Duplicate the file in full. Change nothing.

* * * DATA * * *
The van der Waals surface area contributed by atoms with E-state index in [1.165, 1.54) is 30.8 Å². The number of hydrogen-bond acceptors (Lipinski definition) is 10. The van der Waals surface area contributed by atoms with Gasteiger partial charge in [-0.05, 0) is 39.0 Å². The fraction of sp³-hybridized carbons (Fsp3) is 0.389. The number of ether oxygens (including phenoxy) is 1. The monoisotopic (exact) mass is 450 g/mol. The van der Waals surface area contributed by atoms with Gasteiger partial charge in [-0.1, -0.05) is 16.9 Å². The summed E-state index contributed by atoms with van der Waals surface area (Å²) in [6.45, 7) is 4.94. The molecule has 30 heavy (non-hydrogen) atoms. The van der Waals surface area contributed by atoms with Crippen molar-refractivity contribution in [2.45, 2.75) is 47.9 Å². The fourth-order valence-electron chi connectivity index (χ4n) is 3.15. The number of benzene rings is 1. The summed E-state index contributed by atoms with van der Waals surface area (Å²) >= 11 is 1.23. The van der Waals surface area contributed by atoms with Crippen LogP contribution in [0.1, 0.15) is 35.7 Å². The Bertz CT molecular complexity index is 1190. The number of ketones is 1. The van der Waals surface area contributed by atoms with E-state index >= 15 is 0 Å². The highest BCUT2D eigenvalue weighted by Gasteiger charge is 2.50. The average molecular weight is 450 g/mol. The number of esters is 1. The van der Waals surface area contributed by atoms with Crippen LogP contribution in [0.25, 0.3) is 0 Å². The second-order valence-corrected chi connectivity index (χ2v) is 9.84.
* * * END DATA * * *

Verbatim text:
The van der Waals surface area contributed by atoms with E-state index in [1.165, 1.54) is 30.8 Å². The number of hydrogen-bond acceptors (Lipinski definition) is 10. The van der Waals surface area contributed by atoms with Gasteiger partial charge in [-0.05, 0) is 39.0 Å². The fraction of sp³-hybridized carbons (Fsp3) is 0.389. The number of ether oxygens (including phenoxy) is 1. The monoisotopic (exact) mass is 450 g/mol. The van der Waals surface area contributed by atoms with Gasteiger partial charge in [-0.1, -0.05) is 16.9 Å². The summed E-state index contributed by atoms with van der Waals surface area (Å²) in [6.45, 7) is 4.94. The molecule has 30 heavy (non-hydrogen) atoms. The van der Waals surface area contributed by atoms with Crippen molar-refractivity contribution in [2.45, 2.75) is 47.9 Å². The fourth-order valence-electron chi connectivity index (χ4n) is 3.15. The number of benzene rings is 1. The summed E-state index contributed by atoms with van der Waals surface area (Å²) >= 11 is 1.23. The van der Waals surface area contributed by atoms with Crippen LogP contribution in [0.1, 0.15) is 35.7 Å². The Bertz CT molecular complexity index is 1190. The number of ketones is 1. The van der Waals surface area contributed by atoms with E-state index >= 15 is 0 Å². The highest BCUT2D eigenvalue weighted by Gasteiger charge is 2.50. The average molecular weight is 450 g/mol. The number of esters is 1. The van der Waals surface area contributed by atoms with Crippen LogP contribution in [0.25, 0.3) is 0 Å². The second-order valence-corrected chi connectivity index (χ2v) is 9.84.